January 1867

[January 3, 1867]

I got letters from Johnson & Austin.  Johnson has graduated at Albany Law School, & George Dodge is _____ slow in my school. No new scholars.

January 25, 1867

Been teaching small school. Dr. Hartt wants me to study medicine. Lent me work on anatomy. He spoke to Judge Eastman & so did Syberg to get him to hire me as assistant teacher in his school. Said he would think about it. Dr. Hartt, I think, is my friend. I don’t get enough to pay rent & half the time not half enough to eat. It is hard. The Bishop (Lay) is down on me for something, I do not know what for. I helped Syberg make a plan for a public school. He is to make a plan for the city council & I suppose they will get imported teachers & there will be no chance for me. I am deserted by everybody. I am nothing but I will keep a stiff upper lip & live so they cannot find any fault with me. [Ed] Sauter is a drunkard but a master & he will get along. They say if he will keep sober, they will give him a place in the college, but as for me they would not give me enough to butter my bread. It is strange that Episcopalians will beat me so since one of their own ministers (the Rev. Mr. Kerr) is a notorious drunkard, & I have drank with him & on Sundays too. I shall tell the Bishop so some day too.

January 28, 1867

In school. Cold. Nothing new. Called on Dr. Hartt. Reading The Amenities of Literature by [Benjamin] Disraeli. Very good. Some not worth the trouble of reading. Tom came back from the country today.

January 29, 1867

In school. Whipped Fred Syberg. Emily went off today & I got nothing to eat all day till eight o’clock at night. It is hard to be poor. I never suffered so much as I have since I recommenced my school. Not half enough to eat & scarcely any clothing on my back. I think somebody will be charged with the uncharitableness which they exercise toward me, but I hope & pray God that I may see better times. Oh! God grant that my affairs may get better, that I may be more prosperous than I am at present. Prosper me in my school. O Lord, grant that I may be able to do my duty well and faithfully & that I may forgive sincerely all my enemies.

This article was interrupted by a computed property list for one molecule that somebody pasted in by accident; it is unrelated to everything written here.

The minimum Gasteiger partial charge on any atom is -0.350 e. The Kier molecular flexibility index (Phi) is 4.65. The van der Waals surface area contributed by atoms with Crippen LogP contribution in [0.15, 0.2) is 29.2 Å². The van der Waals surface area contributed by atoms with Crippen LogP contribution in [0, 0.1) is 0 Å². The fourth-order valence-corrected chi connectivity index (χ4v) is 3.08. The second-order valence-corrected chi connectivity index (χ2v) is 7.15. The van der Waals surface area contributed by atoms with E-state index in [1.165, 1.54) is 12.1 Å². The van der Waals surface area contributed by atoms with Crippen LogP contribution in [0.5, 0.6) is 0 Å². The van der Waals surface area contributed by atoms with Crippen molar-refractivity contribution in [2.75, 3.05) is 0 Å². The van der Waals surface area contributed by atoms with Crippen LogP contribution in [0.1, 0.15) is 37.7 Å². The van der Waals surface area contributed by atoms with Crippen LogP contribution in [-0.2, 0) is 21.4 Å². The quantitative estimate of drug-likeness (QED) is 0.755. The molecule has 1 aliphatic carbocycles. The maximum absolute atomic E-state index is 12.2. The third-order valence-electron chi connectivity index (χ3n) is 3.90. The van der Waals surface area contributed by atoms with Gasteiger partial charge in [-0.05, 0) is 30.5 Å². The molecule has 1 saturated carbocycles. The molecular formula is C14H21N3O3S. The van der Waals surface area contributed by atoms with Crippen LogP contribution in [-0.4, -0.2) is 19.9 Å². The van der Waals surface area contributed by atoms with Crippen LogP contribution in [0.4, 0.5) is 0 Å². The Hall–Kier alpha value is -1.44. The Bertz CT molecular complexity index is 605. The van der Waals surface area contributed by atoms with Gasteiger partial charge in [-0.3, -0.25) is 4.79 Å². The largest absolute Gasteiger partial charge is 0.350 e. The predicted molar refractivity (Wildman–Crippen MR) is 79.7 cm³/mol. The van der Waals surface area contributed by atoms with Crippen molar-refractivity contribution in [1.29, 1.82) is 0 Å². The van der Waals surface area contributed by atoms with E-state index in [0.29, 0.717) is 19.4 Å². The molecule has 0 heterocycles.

Footnotes

The Albany Law School has no record of any student named Johnson graduating from their Law School in 1867. Furthermore, no student named Johnson graduating in years immediately preceding or following 1867 seem to match the description of Goodrich’s friend.

Letter Number 253

The following letter was written from Goodrich to Charles H. Cole. Though the copy is not dated, it was obviously written in January 1867.

Dear Cole,

I received your letter a few days ago, but delayed to answer it until I had heard some news, since you expressed a wish to hear what was going on in this country, so near Hades, that one step would bring you to that more delectable dominion. Aand with this intention to learn something, I called on Mr. Redmond, or rather met him on the street. I told him I had just received a letter from you, and that you wanted to hear the “news.” And as he was probably more conversant with that article of merchandise, especially about the State House. I respectfully requested him to let me into the secrets of that trade business. He replied that he had received two letters from you, but he had no news to which to invite our attention except that things were going on in about the same dog-trot, half-lazily-sleepy-legal way. So I was compelled to fall back upon my own resources, confounded little though they may be at this present moment, and from the various true and imaginary rumors that are floating around in the Little Rock atmosphere to cull some for your entertainment.

In the first place, I am glad to hear of your safe arrival home and the good health of your family. Your way of living I should judge is better than medicine to take the rheumatics out of your pedal extremities.